Looking Back at 2019-20, The Cyberlaw Clinic’s 20th Anniversary Year
When the Cyberlaw Clinic was founded at Harvard Law School during the 1999-2000 academic year, the law was evolving to accommodate rapidly-developing technologies that facilitated communication and interaction with content online. While large commercial entities could afford to pay for high-quality legal services in the emerging area of cyberlaw, the same wasn’t true for many individuals, scholars, non-profits, mission-driven start-ups, and advocacy organizations.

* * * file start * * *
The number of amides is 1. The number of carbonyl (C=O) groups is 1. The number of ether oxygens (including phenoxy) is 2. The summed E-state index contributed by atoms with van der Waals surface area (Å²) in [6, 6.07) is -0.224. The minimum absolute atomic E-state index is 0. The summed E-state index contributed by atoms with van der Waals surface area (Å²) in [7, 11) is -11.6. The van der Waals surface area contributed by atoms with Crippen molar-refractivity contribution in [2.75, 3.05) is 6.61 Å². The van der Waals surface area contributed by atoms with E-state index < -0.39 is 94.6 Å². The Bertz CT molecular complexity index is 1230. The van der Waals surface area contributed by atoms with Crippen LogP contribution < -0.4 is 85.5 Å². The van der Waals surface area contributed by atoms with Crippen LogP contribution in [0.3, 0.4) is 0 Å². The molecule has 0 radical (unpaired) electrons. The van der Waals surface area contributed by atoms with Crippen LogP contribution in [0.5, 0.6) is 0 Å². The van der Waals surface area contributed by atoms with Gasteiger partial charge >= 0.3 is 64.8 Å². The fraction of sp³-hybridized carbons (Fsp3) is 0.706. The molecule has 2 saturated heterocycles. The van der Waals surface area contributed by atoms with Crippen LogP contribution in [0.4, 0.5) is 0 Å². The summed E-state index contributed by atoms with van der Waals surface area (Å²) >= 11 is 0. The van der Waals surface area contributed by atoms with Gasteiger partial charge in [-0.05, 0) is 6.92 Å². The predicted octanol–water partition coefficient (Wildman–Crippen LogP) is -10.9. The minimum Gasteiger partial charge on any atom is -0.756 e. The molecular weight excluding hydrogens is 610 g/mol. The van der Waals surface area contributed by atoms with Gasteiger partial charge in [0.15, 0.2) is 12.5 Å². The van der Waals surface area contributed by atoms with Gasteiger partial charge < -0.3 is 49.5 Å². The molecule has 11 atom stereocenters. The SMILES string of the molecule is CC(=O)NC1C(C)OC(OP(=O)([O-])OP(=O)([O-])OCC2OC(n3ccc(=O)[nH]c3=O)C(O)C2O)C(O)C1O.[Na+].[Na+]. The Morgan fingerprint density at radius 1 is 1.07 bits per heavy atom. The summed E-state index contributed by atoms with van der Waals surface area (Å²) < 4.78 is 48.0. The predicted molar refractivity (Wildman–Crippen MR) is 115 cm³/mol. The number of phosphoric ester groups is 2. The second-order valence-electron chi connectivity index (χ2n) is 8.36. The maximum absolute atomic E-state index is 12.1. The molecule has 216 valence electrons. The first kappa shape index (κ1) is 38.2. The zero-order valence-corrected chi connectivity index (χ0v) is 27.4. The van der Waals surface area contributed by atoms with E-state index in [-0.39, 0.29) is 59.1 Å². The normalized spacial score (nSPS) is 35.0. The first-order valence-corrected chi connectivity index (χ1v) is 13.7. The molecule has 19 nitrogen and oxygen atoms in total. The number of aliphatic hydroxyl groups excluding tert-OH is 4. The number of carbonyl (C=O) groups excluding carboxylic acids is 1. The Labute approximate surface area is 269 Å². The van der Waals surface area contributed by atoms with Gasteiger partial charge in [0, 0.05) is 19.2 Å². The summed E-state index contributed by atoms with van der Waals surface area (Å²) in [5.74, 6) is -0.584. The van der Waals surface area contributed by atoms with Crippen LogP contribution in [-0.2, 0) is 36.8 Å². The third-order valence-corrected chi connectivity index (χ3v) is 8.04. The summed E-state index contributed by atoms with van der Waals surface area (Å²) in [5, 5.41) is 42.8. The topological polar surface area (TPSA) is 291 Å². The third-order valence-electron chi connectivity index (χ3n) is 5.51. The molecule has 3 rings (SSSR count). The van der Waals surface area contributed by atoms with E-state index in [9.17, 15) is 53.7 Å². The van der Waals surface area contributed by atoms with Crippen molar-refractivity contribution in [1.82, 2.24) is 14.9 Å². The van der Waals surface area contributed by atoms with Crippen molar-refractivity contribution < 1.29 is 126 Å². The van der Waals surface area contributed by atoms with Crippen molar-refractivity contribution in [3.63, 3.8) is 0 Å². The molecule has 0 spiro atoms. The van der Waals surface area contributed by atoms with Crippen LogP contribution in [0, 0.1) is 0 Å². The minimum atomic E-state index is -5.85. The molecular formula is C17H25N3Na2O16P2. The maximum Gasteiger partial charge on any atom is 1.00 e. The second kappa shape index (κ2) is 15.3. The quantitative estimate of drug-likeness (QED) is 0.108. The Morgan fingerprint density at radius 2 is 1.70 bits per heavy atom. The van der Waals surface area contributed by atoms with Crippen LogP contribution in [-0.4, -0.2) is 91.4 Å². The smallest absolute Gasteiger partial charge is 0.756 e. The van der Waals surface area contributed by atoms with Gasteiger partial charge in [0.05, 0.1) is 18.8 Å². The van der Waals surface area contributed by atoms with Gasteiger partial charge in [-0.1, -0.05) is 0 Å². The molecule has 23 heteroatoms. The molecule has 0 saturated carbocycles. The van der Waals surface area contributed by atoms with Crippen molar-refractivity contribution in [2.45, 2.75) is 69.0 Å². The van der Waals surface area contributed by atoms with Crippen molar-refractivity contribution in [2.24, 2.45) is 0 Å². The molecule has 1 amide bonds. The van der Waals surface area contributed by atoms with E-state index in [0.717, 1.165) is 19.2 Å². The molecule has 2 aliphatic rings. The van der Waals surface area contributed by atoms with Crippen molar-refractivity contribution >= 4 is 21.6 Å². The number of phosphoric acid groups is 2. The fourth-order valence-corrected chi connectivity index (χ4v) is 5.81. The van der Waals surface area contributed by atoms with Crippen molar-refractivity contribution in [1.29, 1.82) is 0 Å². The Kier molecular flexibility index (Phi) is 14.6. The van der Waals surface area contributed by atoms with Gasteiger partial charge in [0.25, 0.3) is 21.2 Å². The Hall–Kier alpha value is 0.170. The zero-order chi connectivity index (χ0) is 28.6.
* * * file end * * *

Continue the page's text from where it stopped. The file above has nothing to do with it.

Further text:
Berkman Klein Center founders Jonathan Zittrain and Charlie Nesson created the Cyberlaw Clinic to fill the need for clinical legal services among those grappling with the transformative impacts of the expansion of the internet, to ensure that the public interest was represented in key policy debates that would shape the development of the world wide web, and to offer law students the opportunity to build the substantive knowledge and skills necessary for high-tech practice. Against that backdrop, the Center launched the Clinic in 1999 with a handful of students working alongside Harvard Law School faculty on legal questions relevant to the internet. A formal program began the following year.